The twins, Tomax and Xamot, were brought up for discussion, and Dixon said he definitely has plans, which Costa likes. "The problem with some of these Joe characters," Dixon said, "is that Mike and I are intimidated by their awesomeness. You don't want to bring them back until you bring them back in the most awesome way you can imagine. That's why you haven't seen the Dreadnoks yet. That's why you haven't seen a lot of Stormshadow. But now, I'm more comfortable with Storm Shadow, so I can use him. And because we have the luxury of introducing them in as dramatic a way as possible, we are really taking advantage of that. But we have plans for the twins, and we have to figure that one out. Where to present it? I mean, there's so many story possibilities, we actually have option paralysis. And as I said, you can't just keep doing big events for the sake of big events, but a lot of these characters deserve a big event to bring them back on stage. It's all in play. I'm going to get to every Joe before I'm done, because every Joe is someone's favorite!" Dixon stated that a fan showed him a Joe yesterday that was on one page of Larry Hama's run, and yet that was the fan's favorite Joe. Hit-n-Run. The fan has a Facebook page for Hit-n-Run and is crazy about him. "It must have been his first Joe story to read," Atkins suggested.
On the topic of first stories, Dixon relayed the story of how he first broke into comics. He had always been doodling in college, and he submitted work to both DC and Marvel and anywhere, going to conventions and talking with editors (back when editors actually went to conventions). Dixon was working as a security guard at an insurance company, and he was talking with Hilary Barta, a comic book artist at the time, who told Dixon that Larry Hama was thinking about starting back up the Savage Tales comic with all war stories and western stories. Barta suggested that he get in on it. "I gotta get in on this," Dixon said, "but Hilary told me that Larry can be harsh, he can be touch on freelance writers. Larry will deny it, but that's the way he saw it. He thought it was cruel to be kind. So Hilary said to be ready for that." Dixon said he is not normally an angry, in-your-face kind of guy, but he knew he had to "chin it up" because he wanted to be on this book. "So, I called Larry," Dixon continued, "and I said, ';Larry, I'm Chuck Dixon. I've heard about the Savage Tales book. You need me!' Larry said, ';I need you? Why the hell do I need you? I never heard of you.' I replied, ';Look, those comic book writers just don't know which end of the gun those bullets come out of, right?' Larry admitted I was right, and I said, ';I know this stuff. I love this stuff as much as you do. I'll do the homework. If I don't know it, I'll find out. I really want this war and western work. I'm not that big of a superhero guy. I'm really into the war and western.' And Larry said, ';You send in some stories, and I'll decide if I need you or not.' So I send in about a dozen plots, and Larry calls back and says, ';Yeah, okay, I like six of these.' And I thought to myself, if I die right now, I'm the happiest guy in the world. But if I never do another comic book story, I'll consider myself having had a rich comic history after that. And then, I proved my reliability, I got all my work in on time, all my stories turned out good. I still think it's some of the best work I've ever done, even after twenty-five plus years of writing comics. And then Larry went around to all the other editors at Marvel and told them, ';Look, this guy's reliable, he brings in the stuff, you should give him a try." So Larry went beyond a break, the guy was really a mentor to me. And through the years, I've enjoyed any contact with him."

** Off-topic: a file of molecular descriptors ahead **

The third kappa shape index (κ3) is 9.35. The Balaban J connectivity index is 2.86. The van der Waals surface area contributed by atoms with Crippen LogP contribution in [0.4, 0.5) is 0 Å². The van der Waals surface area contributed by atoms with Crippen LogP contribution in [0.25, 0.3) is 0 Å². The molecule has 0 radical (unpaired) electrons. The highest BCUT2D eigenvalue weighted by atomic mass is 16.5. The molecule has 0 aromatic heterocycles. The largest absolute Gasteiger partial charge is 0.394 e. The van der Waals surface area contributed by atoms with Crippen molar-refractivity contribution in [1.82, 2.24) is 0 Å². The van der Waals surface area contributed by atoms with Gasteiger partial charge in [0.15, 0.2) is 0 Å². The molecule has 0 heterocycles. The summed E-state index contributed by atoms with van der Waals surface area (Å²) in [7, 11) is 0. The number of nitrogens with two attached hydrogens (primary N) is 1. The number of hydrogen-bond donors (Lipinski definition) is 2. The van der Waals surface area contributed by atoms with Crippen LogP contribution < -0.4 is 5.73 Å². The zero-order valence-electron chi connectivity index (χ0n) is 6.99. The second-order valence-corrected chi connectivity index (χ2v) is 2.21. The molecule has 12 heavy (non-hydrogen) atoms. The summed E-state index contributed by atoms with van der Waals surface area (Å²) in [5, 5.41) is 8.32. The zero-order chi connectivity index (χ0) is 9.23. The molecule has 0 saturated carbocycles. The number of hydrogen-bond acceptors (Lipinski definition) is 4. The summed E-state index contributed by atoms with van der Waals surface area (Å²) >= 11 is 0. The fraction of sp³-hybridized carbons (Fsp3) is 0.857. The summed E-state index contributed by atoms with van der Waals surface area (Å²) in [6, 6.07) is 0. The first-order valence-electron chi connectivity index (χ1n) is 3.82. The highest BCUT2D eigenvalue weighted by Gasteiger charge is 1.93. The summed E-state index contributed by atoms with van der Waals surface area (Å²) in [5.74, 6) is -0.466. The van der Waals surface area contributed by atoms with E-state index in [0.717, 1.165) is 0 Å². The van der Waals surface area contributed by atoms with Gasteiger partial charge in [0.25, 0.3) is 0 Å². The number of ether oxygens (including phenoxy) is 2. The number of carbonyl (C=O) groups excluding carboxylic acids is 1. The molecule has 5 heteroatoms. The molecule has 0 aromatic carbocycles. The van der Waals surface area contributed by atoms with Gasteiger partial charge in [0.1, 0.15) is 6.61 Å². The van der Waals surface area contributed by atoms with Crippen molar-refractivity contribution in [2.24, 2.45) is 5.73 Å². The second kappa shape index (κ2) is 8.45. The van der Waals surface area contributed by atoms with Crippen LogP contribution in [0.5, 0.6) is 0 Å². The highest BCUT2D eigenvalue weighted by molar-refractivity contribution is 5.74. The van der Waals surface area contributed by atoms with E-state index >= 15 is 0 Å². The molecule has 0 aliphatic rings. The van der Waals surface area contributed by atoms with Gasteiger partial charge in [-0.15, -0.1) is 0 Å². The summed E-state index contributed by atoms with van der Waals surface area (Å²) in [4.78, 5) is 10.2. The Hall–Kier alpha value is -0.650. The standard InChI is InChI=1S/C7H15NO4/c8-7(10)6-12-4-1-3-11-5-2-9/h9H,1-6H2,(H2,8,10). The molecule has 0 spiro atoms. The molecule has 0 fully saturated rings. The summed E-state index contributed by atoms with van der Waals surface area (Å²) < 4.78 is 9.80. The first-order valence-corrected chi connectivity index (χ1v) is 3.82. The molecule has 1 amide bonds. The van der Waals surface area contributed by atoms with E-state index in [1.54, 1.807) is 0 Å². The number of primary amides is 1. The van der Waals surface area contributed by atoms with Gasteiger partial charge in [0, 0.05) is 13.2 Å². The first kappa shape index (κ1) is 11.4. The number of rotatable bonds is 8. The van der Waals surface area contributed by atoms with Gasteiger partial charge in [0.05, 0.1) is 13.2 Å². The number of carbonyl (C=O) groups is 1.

Both Dixon and Atkins were surprised at how supportive the fans have been with the Joe books. They seem to really get behind the books. "Not only do they have a love for the property," Atkins said, "but they are really supportive of the creators. When I come to the shows, that's what I hear a lot of. I'm glad they appreciate the time and effort we put into it. The fans are really great. They are pretty vocal about the things they like and don't like. More so than some other properties, they are nice about it. Even if they are objecting to one thing or the next, they are very cordial about it." Atkins said he has had a really good time getting to know the fans across the country. Dixon said some of their fans are currently serving in the military, which for them, is very cool. "And they're not reading any other comics," Atkins said. "This is the book they read." That is the thing about Joe fans, Dixon pointed out, this is the only comic book they read. "Which places a responsibility on us to get it right," Dixon said.
Dixon added that when he comes to conventions, and when someone works in comics for as long as he is, you end up with a garage full of complimentary issues sent by the publisher. So Dixon has stacks of comics that he wrote that he doesn't really need, so he drags them to the convention, puts out a donation jar, and they are "Books for Soldiers." Fans can donate whatever they want to the cause, take a comic, and Dixon will sign the book for them. "Books for Soldiers" is sort-of like Amazon.com, but it's free for military personnel serving in combat areas, such as Afghanistan. They can just go online and order whatever book, movie, or music that anyone in the States can order, and they get them for free, so that they can specifically get what they want. Dixon believes it is a great service for our military men and women. The organization has sent hundreds of thousands of books, CDs and DVDs over to the troops, and Dixon is happy to do his little bit. "The people here at MegaCon," Dixon said, "have been extraordinarily generous this year. They usually are generous, but they've gone above and beyond this time."
Both Dixon and Atkins were very pleased with the turn out at MegaCon, Dixon observing that the turn out had more than doubled since his last time at the convention. With the wider aisles to accommodate the larger crowds, both creators saw a lot of traffic at their tables. Atkins compared it to C2E2 relative to size and crowds, which he found amazing that MegaCon has that draw without any of the major publishers present. The fans are there simply to see the artists, the creators, the celebrities, and the vendors, and as far as Dixon is concerned, this is the most fan-friendly crowd of any. "No one gets close to the way Beth Widera runs this con," Dixon said. "It is perfection."
Dixon and Atkins thanked all the fans who stopped by to say talk and get autographs and sketches and look forward to seeing more at the next convention!
Todd H. Latoski/Writer
Todd was born and raised in Louisville, Kentucky, but moved to Florida back in the late 1980s. Todd grew up reading comics and have always been a fanboy. Working in the legal field by day and writing his heart out at night (with three published comic stories to date, and one more in the works),Todd has been doing MegaCon coverage for several years and looks forward to doing so for many years go come.